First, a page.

Each day, the Penn State police department issues an email reporting its activity for the prior day on campus. Many times, the incidents are related to drugs and alcohol.
This spring, a consortium of tavern owners and municipal and university officials met to address State Patty’s Day, a student-declared day of drinking. Efforts to curtail the event are expected to continue.
But also new this year are higher fines targeting underage drinking and public drunkenness. Fines have increased for underage drinking from $300 to $500 for a first-time offender, and can be as high as $1,000 for a second offense.
Here’s what local police say they encounter most:
Driving under the influence
In Pennsylvania, the blood-alcohol legal limit is 0.08 percent. For those younger than 21, the state has a Zero Tolerance Law with a minimum blood-alcohol level of 0.02 percent.
Even if it’s your first DUI arrest, fines can run thousands of dollars, and you can expect to lose your driver’s license for 30 days to 18 months.
Most first-time offenders are eligible for a probationary program called ARD — Accelerated Rehabilitative Disposition. Those who complete the program, which lasts about a year, can apply to have charges expunged from their records.
If you get ARD and are charged with DUI again within 10 years, however, that first DUI charge will count against you when you are sentenced again.
A second DUI offense carries a sentence of five to 90 days in jail.
Underage drinking and other summary offenses
You must be 21 to legally purchase or consume alcohol in Pennsylvania.
From an underage consumption arrest, think of summary citations such as a traffic ticket, but more serious — they carry a fine, as mentioned above, and no jail time, but a judge can impose community service or counseling as part of the sentence.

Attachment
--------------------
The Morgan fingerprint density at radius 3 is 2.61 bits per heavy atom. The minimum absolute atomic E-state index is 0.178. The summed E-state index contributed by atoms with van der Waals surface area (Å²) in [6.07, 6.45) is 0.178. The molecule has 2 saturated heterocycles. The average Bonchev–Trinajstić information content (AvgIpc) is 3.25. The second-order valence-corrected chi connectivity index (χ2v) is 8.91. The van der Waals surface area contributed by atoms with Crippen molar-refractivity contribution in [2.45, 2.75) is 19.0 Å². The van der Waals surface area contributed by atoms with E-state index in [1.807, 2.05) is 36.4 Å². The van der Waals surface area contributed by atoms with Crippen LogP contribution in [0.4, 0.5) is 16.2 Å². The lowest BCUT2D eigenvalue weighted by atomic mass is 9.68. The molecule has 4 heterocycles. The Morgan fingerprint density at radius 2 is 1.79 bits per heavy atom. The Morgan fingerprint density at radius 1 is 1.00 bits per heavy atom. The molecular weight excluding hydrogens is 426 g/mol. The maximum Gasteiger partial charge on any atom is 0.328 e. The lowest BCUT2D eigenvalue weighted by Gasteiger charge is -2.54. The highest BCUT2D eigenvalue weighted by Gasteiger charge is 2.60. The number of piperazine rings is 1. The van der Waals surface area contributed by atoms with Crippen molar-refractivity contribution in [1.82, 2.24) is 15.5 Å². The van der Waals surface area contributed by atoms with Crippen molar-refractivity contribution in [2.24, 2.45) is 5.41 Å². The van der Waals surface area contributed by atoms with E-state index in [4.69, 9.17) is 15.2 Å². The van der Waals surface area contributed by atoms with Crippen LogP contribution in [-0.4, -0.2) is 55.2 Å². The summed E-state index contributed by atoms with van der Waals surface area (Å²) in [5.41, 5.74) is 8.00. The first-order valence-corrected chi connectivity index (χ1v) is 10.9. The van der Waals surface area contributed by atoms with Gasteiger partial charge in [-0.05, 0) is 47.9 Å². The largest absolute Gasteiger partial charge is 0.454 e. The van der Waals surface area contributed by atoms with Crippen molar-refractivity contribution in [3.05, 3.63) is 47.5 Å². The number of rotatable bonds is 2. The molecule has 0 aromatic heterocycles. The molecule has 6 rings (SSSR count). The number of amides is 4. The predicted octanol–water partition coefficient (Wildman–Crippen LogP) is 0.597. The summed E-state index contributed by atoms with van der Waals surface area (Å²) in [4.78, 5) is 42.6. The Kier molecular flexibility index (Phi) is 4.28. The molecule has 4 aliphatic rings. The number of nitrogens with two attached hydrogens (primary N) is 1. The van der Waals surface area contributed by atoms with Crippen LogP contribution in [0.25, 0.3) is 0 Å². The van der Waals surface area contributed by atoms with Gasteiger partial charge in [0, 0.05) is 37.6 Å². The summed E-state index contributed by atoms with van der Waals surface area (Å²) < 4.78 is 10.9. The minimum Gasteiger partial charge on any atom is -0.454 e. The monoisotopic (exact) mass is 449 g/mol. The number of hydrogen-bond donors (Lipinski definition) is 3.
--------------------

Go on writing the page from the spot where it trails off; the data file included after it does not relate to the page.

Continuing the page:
Urinating in public, acting disorderly, being drunk in public and underage drinking can all carry fines.
In 2008, state law changed to allow summary citations to be expunged from your record after five years — but only if you have one offense. Any more than that and the charges stick to your record like any other crime.
This is a crime police often see when alcohol is involved. If you can’t keep your hands to yourself, you could be looking at time in the county jail.
Causing serious bodily injury to someone is aggravated assault and could land you behind bars for three to 20 years if you are convicted.
For simple assault, a less serious offense, you could get probation, but some are sentenced to time in the county jail.
In many cases in which a single punch is thrown, charges may be reduced to harassment citations that result in fines.
Drug use or possession
Whether you are caught passing a joint or with a smoking pipe in your pocket, police take possession of illegal drugs seriously.
Cases involving possession of personal amount of marijuana, or of devices used for smoking, often end with ARD or probation.
But those caught dealing drugs, even just passing something to a friend, can be charged with a felony and sentenced to a mandatory two years in state prison under a state law passed to discourage selling near schools, including universities.
Much of downtown State College and all of the University Park campus are in a school zone under the law.
Many times, those accused of sexual assault say alcohol was involved. Some say they can’t remember what happened or that they think the sex was consensual.
Under state law, however, an intoxicated person cannot legally give consent.
Many sexual assault cases end with plea agreements that still call for county jail time, and a charge of indecent assault or aggravated indecent assault on your record.
Office of Student Conduct
In addition to legal charges from these and other crimes, the university’s Office of Student Conduct can hand down its own punishment.
Punishments from the Office of Student Conduct can range from a warning or mandated counseling to suspension and expulsion.
— From CDT staff reports